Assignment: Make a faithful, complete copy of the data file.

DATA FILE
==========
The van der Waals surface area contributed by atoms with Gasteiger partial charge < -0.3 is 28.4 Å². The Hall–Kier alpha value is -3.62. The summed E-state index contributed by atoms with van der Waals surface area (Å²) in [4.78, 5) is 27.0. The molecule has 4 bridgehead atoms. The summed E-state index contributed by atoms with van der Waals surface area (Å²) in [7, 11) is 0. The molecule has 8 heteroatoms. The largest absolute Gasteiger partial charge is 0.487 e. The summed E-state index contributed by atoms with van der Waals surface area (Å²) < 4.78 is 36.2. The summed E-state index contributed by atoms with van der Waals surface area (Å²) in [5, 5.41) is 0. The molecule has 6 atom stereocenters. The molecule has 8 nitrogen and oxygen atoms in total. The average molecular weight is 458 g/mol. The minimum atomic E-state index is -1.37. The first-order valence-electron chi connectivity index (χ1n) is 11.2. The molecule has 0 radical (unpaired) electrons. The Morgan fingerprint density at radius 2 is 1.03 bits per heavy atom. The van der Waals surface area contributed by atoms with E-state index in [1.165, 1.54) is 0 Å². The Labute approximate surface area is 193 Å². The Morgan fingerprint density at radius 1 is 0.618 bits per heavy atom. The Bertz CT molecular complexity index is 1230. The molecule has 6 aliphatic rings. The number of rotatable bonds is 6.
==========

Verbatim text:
The van der Waals surface area contributed by atoms with Gasteiger partial charge < -0.3 is 28.4 Å². The Hall–Kier alpha value is -3.62. The summed E-state index contributed by atoms with van der Waals surface area (Å²) in [4.78, 5) is 27.0. The molecule has 4 bridgehead atoms. The summed E-state index contributed by atoms with van der Waals surface area (Å²) in [7, 11) is 0. The molecule has 8 heteroatoms. The largest absolute Gasteiger partial charge is 0.487 e. The summed E-state index contributed by atoms with van der Waals surface area (Å²) < 4.78 is 36.2. The summed E-state index contributed by atoms with van der Waals surface area (Å²) in [5, 5.41) is 0. The molecule has 6 atom stereocenters. The molecule has 8 nitrogen and oxygen atoms in total. The average molecular weight is 458 g/mol. The minimum atomic E-state index is -1.37. The first-order valence-electron chi connectivity index (χ1n) is 11.2. The molecule has 0 radical (unpaired) electrons. The Morgan fingerprint density at radius 2 is 1.03 bits per heavy atom. The van der Waals surface area contributed by atoms with E-state index in [1.165, 1.54) is 0 Å². The Labute approximate surface area is 193 Å². The Morgan fingerprint density at radius 1 is 0.618 bits per heavy atom. The Bertz CT molecular complexity index is 1230. The molecule has 6 aliphatic rings. The number of rotatable bonds is 6.